What then is the essential thing that the Compagnonnage is dedi­cated to preserving? It is the conscience of the working man. Like all movements of conscience, it has two paths. One is purely interior, leading toward the liberation of the individual, toward personal progress and the conquest of self. To that is directed all the teaching of the Compagnonnage, its method of training and its spirit of work. The other path is to the exterior; it renders the individual responsible for humanity, since our civilization like all other civilizations will be judged by the evidence of the works of its workers.


Let us therefore look for this contact with conscience. With this flame alive in each of us, to which our world actually denies oxygen, let us share in this rediscovery. What do we fear? Who can stand in fear of finding what is true and essential? For us, our field of experi­ence is well known and we do not wish to go beyond it: it is the do­main of work in the everyday sense, in its development at the core of the life of man, in its projection outside the individual. What an enormous factor work is, the practice of a trade! Man is involved with the business of his life at the minimum a third of his time. If one calculates that the remaining time is spent in sleep, in an active physi­cal life, in pastimes intelligent or not, one sees that the place of work is immense. How can such a factor of preparation and accomplish­ment be slighted? How can these human potentialities be restored?



    When one heard the mason singing on the scaffolding at the top of his voice or the painter whistling (that very curious ability of the lips which seemed to be beneficial to the operation of the paintbrush) it would have been hard to believe that some short decades later these men would be rendered mute and that a transistor radio ever-ready with quick tunes would replace the part that those men gave to the sounds of nature.

   We have all had the occasion to sing while working. And we know without any pretention that it can express an inner state, a moment of accord and unity with what one is and with what one is doing.

   To work while singing expresses an action rich with a certain equi­librium. It does not destroy attention. To listen to a radio is not prop­erly speaking “to listen” in the full meaning of the term; it is to be absent from oneself at the invitation of a noise. This makes me think of those households in which the radio is played and thus people do not listen to their lives. When one sings while working and when one stops singing, one reaches silence, and that silence is without doubt a moment available for thought. For the transistor people, there is no longer a silence of this kind and very little availability: they are absent from themselves. Of course they are absent from their work and al­ways taken up by the outside. It is perhaps one of the explanations for passivity: to be passive is to be absent.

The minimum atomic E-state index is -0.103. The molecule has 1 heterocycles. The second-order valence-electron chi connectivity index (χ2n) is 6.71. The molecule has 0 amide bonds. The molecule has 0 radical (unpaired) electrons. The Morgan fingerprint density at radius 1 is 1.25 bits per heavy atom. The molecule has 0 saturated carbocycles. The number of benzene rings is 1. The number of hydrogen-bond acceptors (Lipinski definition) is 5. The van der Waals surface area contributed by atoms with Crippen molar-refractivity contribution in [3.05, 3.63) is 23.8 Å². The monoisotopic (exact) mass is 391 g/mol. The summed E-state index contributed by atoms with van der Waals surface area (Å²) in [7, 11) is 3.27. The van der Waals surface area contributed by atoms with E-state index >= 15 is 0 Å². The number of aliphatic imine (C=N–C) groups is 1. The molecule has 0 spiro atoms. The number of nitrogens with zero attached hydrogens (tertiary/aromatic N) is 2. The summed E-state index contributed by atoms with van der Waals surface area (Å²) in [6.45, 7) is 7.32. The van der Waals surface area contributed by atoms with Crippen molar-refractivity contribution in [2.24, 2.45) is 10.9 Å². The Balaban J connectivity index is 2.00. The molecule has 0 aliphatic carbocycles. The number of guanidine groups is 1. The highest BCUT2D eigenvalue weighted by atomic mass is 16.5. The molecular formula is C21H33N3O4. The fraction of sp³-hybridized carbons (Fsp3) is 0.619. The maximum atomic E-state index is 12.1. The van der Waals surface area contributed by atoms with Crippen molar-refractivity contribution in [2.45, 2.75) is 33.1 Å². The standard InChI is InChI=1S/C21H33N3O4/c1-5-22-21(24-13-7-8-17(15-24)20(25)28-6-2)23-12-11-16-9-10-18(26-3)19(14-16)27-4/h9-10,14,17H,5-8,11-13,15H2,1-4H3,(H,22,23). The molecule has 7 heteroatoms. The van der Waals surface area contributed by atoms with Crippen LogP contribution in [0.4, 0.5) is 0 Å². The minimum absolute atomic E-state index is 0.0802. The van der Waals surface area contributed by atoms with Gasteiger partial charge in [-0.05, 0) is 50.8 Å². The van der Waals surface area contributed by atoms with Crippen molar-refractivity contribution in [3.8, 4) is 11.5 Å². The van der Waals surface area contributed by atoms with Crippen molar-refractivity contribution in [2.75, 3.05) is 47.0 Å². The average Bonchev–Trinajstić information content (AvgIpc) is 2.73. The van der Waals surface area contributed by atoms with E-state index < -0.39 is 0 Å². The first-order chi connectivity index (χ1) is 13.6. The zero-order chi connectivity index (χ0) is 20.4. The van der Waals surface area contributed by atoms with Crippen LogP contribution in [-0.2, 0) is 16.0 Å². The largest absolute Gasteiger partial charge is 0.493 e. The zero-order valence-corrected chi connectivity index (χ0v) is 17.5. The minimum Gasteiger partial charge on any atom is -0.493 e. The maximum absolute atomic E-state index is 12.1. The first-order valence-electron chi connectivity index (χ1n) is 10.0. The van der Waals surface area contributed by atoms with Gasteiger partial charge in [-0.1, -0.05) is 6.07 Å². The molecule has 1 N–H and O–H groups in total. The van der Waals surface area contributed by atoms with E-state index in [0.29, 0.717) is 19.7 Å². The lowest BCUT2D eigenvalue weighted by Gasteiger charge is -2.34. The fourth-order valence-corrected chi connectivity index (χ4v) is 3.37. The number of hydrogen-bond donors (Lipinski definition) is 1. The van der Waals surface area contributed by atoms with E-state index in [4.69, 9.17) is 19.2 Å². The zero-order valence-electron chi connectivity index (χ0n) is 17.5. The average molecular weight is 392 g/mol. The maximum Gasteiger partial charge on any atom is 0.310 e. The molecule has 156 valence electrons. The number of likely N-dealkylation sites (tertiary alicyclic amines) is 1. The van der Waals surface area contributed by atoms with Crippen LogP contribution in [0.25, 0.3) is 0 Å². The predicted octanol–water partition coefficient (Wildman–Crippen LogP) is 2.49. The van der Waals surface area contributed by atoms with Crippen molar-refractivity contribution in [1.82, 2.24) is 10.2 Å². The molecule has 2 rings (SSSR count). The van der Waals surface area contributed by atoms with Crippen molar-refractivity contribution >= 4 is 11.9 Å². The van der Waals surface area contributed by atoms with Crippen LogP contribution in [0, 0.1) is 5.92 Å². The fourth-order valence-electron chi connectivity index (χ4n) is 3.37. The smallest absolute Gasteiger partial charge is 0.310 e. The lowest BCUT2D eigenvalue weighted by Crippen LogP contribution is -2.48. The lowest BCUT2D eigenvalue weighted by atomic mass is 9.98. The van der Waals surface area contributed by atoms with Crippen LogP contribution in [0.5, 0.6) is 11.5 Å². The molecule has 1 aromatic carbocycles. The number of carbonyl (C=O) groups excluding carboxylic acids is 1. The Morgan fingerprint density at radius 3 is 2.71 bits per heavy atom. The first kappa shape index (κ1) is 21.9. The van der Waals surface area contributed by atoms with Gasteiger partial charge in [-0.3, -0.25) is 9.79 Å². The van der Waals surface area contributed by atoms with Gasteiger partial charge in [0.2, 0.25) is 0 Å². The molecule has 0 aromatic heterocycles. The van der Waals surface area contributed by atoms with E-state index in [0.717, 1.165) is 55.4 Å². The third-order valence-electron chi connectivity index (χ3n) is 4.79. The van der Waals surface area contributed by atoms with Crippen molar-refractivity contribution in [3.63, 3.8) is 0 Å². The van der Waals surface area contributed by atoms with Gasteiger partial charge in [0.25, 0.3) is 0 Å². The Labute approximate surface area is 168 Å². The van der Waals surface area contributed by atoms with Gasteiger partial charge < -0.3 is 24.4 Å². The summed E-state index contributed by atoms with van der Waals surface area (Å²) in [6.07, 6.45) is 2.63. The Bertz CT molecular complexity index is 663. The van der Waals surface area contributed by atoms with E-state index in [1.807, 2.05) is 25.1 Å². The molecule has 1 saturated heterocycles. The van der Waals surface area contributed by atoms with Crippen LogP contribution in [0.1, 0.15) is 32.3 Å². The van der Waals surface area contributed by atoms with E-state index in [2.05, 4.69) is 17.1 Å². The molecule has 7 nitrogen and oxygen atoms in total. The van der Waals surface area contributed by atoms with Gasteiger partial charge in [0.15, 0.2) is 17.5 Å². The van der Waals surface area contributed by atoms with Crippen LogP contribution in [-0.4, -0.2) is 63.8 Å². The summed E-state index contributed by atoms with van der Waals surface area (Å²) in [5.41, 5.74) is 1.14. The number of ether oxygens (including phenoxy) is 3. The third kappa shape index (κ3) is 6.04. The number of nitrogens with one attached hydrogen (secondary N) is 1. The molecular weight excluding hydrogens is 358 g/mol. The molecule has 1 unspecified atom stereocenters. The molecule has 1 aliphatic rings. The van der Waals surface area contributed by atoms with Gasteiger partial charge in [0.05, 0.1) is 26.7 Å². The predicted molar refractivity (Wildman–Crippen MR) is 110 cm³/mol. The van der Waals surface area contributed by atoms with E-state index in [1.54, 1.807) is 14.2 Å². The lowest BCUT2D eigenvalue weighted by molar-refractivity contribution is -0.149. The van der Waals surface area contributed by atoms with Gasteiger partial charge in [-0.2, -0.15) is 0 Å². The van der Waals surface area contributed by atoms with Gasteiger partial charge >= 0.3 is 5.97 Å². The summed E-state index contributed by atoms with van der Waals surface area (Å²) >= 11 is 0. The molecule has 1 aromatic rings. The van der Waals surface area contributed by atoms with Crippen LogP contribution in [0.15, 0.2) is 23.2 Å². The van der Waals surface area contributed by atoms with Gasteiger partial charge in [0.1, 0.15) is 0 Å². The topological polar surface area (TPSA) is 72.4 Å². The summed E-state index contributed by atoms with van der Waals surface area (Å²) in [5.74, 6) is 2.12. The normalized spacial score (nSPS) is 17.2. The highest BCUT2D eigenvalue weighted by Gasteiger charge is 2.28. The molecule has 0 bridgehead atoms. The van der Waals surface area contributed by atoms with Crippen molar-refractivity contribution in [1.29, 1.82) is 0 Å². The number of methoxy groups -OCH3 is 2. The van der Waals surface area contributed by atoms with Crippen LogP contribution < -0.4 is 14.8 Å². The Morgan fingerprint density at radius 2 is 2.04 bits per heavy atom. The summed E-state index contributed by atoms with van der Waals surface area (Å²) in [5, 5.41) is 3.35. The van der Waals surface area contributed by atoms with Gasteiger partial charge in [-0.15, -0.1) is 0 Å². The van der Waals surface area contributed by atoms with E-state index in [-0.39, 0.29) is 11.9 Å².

Not only does the worker rarely sing anymore while working, but he also writes less and less. The problem is the same in its essence. Of course we are not speaking of the avalanche of books, journals and diverse periodicals which submerge us on all sides. That is a little like the noise of the transistor: One can read like one can go to the cinema, in order to forget, not in order to think (in order to be passive, and not in order to be active) and the image is a powerful aid for this forgetting. This refusal of thought is a symptom of our time.


We maintain this: The only real progress is individual progress, brought about by one’s own effort. Collective tendencies are all around us beckoning us toward a perfect mirage which has nothing to do with the undertaking of this personal effort. We are all too in­clined to place ourselves above and beyond the other forms of life, whereas we are inside of them, as they are also in us, and we are an­swerable to them in all the fibers of our being, both physically and spiritually. We do not dominate them, we support them and they us. None of the great discoveries which mark the march of what we call progress has taken into account this inner property. We believe that a progress of such a nature in which quantity is the profit, and because of which quality becomes questionable, uncertain and without dura­tion, does not take into account the idea of the complete develop­ment of man. It cannot therefore be true progress. For not only is the man intentionally forgotten, but everything turns against him and he comes away crushed by the experience.

The present-day tendency toward professional specialization causes us to lose sight of the real idea of the perfecting of human be­ings.

We do not repudiate progress, we do not set it up against the mind, nor the hand, and we do not abide by a system which opposes the machine and the hand as one might suppose. Furthermore, we think that the Compagnonnage must offer some solutions by throwing light on the situation and by continuing its research based on the re­sults of the kind of work which allows thought and hand to work together, a research which will contribute to the humanization of work (a humanization which will not simply play into the hands of the materialists).



*Published as Le Compagnonnage by Jean Bernard, Paris: Presses Universi­taires de France, 1972